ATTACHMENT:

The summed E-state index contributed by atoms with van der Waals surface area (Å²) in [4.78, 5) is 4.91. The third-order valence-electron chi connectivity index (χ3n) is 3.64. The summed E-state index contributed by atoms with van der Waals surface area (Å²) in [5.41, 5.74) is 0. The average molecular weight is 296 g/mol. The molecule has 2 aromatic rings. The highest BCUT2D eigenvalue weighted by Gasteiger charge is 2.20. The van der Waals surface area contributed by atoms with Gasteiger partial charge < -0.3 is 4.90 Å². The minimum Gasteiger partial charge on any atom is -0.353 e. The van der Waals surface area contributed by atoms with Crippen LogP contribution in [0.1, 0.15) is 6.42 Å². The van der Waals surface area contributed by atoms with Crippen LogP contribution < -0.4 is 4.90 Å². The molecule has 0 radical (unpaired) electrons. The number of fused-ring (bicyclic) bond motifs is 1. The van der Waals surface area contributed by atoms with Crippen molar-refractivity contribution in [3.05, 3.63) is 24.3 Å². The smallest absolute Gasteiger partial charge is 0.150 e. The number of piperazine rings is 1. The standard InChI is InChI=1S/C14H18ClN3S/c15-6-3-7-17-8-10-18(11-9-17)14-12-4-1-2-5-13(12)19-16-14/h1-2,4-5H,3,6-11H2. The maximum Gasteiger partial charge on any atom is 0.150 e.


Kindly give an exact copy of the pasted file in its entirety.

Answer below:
The summed E-state index contributed by atoms with van der Waals surface area (Å²) in [4.78, 5) is 4.91. The third-order valence-electron chi connectivity index (χ3n) is 3.64. The summed E-state index contributed by atoms with van der Waals surface area (Å²) in [5.41, 5.74) is 0. The average molecular weight is 296 g/mol. The molecule has 2 aromatic rings. The highest BCUT2D eigenvalue weighted by Gasteiger charge is 2.20. The van der Waals surface area contributed by atoms with Gasteiger partial charge < -0.3 is 4.90 Å². The minimum Gasteiger partial charge on any atom is -0.353 e. The van der Waals surface area contributed by atoms with Crippen LogP contribution in [0.1, 0.15) is 6.42 Å². The van der Waals surface area contributed by atoms with Crippen LogP contribution < -0.4 is 4.90 Å². The molecule has 0 radical (unpaired) electrons. The number of fused-ring (bicyclic) bond motifs is 1. The van der Waals surface area contributed by atoms with Crippen molar-refractivity contribution in [3.05, 3.63) is 24.3 Å². The smallest absolute Gasteiger partial charge is 0.150 e. The number of piperazine rings is 1. The standard InChI is InChI=1S/C14H18ClN3S/c15-6-3-7-17-8-10-18(11-9-17)14-12-4-1-2-5-13(12)19-16-14/h1-2,4-5H,3,6-11H2. The maximum Gasteiger partial charge on any atom is 0.150 e.